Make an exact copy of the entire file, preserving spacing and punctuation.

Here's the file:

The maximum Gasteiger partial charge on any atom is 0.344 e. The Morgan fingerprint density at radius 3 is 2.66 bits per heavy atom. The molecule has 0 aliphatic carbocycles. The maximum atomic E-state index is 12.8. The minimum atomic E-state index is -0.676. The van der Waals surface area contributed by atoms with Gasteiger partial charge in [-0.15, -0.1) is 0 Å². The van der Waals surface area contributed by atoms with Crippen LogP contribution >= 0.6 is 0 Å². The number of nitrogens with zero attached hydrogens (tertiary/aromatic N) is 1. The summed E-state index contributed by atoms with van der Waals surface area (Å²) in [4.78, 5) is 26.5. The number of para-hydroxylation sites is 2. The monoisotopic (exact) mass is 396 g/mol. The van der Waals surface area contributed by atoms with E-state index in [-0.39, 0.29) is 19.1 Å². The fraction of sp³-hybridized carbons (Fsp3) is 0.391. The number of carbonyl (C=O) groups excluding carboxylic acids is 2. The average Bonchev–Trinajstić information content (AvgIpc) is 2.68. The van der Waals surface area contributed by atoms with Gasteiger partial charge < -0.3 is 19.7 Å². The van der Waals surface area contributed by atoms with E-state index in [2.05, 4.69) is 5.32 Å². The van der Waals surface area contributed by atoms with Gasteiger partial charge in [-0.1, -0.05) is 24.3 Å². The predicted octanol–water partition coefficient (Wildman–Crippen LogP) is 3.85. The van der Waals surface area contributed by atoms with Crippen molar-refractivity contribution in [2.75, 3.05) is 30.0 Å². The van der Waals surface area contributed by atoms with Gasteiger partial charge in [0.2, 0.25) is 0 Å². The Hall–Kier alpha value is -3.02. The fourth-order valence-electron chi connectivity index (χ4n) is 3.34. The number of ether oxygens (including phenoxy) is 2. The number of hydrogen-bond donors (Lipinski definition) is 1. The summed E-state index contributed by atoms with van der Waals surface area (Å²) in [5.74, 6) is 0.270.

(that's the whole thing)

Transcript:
The maximum Gasteiger partial charge on any atom is 0.344 e. The Morgan fingerprint density at radius 3 is 2.66 bits per heavy atom. The molecule has 0 aliphatic carbocycles. The maximum atomic E-state index is 12.8. The minimum atomic E-state index is -0.676. The van der Waals surface area contributed by atoms with Gasteiger partial charge in [-0.15, -0.1) is 0 Å². The van der Waals surface area contributed by atoms with Crippen LogP contribution >= 0.6 is 0 Å². The number of nitrogens with zero attached hydrogens (tertiary/aromatic N) is 1. The summed E-state index contributed by atoms with van der Waals surface area (Å²) in [4.78, 5) is 26.5. The number of para-hydroxylation sites is 2. The monoisotopic (exact) mass is 396 g/mol. The van der Waals surface area contributed by atoms with E-state index in [-0.39, 0.29) is 19.1 Å². The fraction of sp³-hybridized carbons (Fsp3) is 0.391. The number of carbonyl (C=O) groups excluding carboxylic acids is 2. The average Bonchev–Trinajstić information content (AvgIpc) is 2.68. The van der Waals surface area contributed by atoms with Gasteiger partial charge < -0.3 is 19.7 Å². The van der Waals surface area contributed by atoms with E-state index in [2.05, 4.69) is 5.32 Å². The van der Waals surface area contributed by atoms with Gasteiger partial charge in [-0.1, -0.05) is 24.3 Å². The predicted octanol–water partition coefficient (Wildman–Crippen LogP) is 3.85. The van der Waals surface area contributed by atoms with Crippen molar-refractivity contribution in [2.75, 3.05) is 30.0 Å². The van der Waals surface area contributed by atoms with Gasteiger partial charge in [0.2, 0.25) is 0 Å². The Hall–Kier alpha value is -3.02. The fourth-order valence-electron chi connectivity index (χ4n) is 3.34. The number of ether oxygens (including phenoxy) is 2. The number of hydrogen-bond donors (Lipinski definition) is 1. The summed E-state index contributed by atoms with van der Waals surface area (Å²) in [5.74, 6) is 0.270.